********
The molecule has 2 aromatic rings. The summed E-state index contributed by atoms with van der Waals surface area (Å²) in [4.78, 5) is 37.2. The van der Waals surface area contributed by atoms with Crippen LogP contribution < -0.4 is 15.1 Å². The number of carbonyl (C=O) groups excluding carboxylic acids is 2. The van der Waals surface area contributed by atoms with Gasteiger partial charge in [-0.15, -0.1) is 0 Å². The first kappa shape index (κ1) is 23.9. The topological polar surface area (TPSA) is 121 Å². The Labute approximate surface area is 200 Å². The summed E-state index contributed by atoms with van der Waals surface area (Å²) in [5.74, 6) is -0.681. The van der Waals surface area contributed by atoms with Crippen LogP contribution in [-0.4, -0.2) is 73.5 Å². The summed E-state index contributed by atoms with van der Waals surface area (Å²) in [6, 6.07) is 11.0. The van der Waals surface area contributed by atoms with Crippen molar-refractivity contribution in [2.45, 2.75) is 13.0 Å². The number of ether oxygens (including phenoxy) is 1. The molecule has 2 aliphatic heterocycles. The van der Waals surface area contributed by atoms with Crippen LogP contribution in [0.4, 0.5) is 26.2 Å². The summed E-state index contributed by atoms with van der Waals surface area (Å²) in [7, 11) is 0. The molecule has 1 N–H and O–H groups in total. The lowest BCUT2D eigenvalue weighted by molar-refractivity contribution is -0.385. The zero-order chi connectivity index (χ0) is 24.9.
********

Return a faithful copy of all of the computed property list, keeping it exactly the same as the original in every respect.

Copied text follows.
The molecule has 2 aromatic rings. The summed E-state index contributed by atoms with van der Waals surface area (Å²) in [4.78, 5) is 37.2. The van der Waals surface area contributed by atoms with Crippen LogP contribution < -0.4 is 15.1 Å². The number of carbonyl (C=O) groups excluding carboxylic acids is 2. The van der Waals surface area contributed by atoms with Gasteiger partial charge in [-0.15, -0.1) is 0 Å². The first kappa shape index (κ1) is 23.9. The topological polar surface area (TPSA) is 121 Å². The Labute approximate surface area is 200 Å². The summed E-state index contributed by atoms with van der Waals surface area (Å²) in [5.74, 6) is -0.681. The van der Waals surface area contributed by atoms with Crippen LogP contribution in [-0.4, -0.2) is 73.5 Å². The summed E-state index contributed by atoms with van der Waals surface area (Å²) in [6, 6.07) is 11.0. The van der Waals surface area contributed by atoms with Crippen molar-refractivity contribution in [2.45, 2.75) is 13.0 Å². The number of ether oxygens (including phenoxy) is 1. The molecule has 2 aliphatic heterocycles. The van der Waals surface area contributed by atoms with Crippen LogP contribution in [0.4, 0.5) is 26.2 Å². The summed E-state index contributed by atoms with van der Waals surface area (Å²) in [7, 11) is 0. The molecule has 1 N–H and O–H groups in total. The lowest BCUT2D eigenvalue weighted by molar-refractivity contribution is -0.385. The zero-order chi connectivity index (χ0) is 24.9.